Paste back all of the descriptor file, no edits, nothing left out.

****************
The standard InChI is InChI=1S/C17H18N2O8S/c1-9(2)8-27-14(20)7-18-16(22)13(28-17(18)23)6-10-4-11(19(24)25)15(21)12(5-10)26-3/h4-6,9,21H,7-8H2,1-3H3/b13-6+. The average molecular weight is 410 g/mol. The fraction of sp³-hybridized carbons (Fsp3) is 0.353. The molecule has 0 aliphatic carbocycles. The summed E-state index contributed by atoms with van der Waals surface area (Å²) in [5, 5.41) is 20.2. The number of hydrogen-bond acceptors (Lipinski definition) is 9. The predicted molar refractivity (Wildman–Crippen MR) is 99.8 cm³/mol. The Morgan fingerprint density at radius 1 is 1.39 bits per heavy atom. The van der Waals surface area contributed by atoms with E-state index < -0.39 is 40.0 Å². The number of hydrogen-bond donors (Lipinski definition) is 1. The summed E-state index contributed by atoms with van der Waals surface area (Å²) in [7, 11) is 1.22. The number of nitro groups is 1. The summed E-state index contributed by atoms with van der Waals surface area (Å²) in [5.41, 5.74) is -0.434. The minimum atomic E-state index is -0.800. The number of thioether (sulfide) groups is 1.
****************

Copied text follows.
The standard InChI is InChI=1S/C17H18N2O8S/c1-9(2)8-27-14(20)7-18-16(22)13(28-17(18)23)6-10-4-11(19(24)25)15(21)12(5-10)26-3/h4-6,9,21H,7-8H2,1-3H3/b13-6+. The average molecular weight is 410 g/mol. The fraction of sp³-hybridized carbons (Fsp3) is 0.353. The molecule has 0 aliphatic carbocycles. The summed E-state index contributed by atoms with van der Waals surface area (Å²) in [5, 5.41) is 20.2. The number of hydrogen-bond acceptors (Lipinski definition) is 9. The predicted molar refractivity (Wildman–Crippen MR) is 99.8 cm³/mol. The Morgan fingerprint density at radius 1 is 1.39 bits per heavy atom. The van der Waals surface area contributed by atoms with E-state index < -0.39 is 40.0 Å². The number of hydrogen-bond donors (Lipinski definition) is 1. The summed E-state index contributed by atoms with van der Waals surface area (Å²) in [7, 11) is 1.22. The number of nitro groups is 1. The summed E-state index contributed by atoms with van der Waals surface area (Å²) in [5.41, 5.74) is -0.434. The minimum atomic E-state index is -0.800. The number of thioether (sulfide) groups is 1.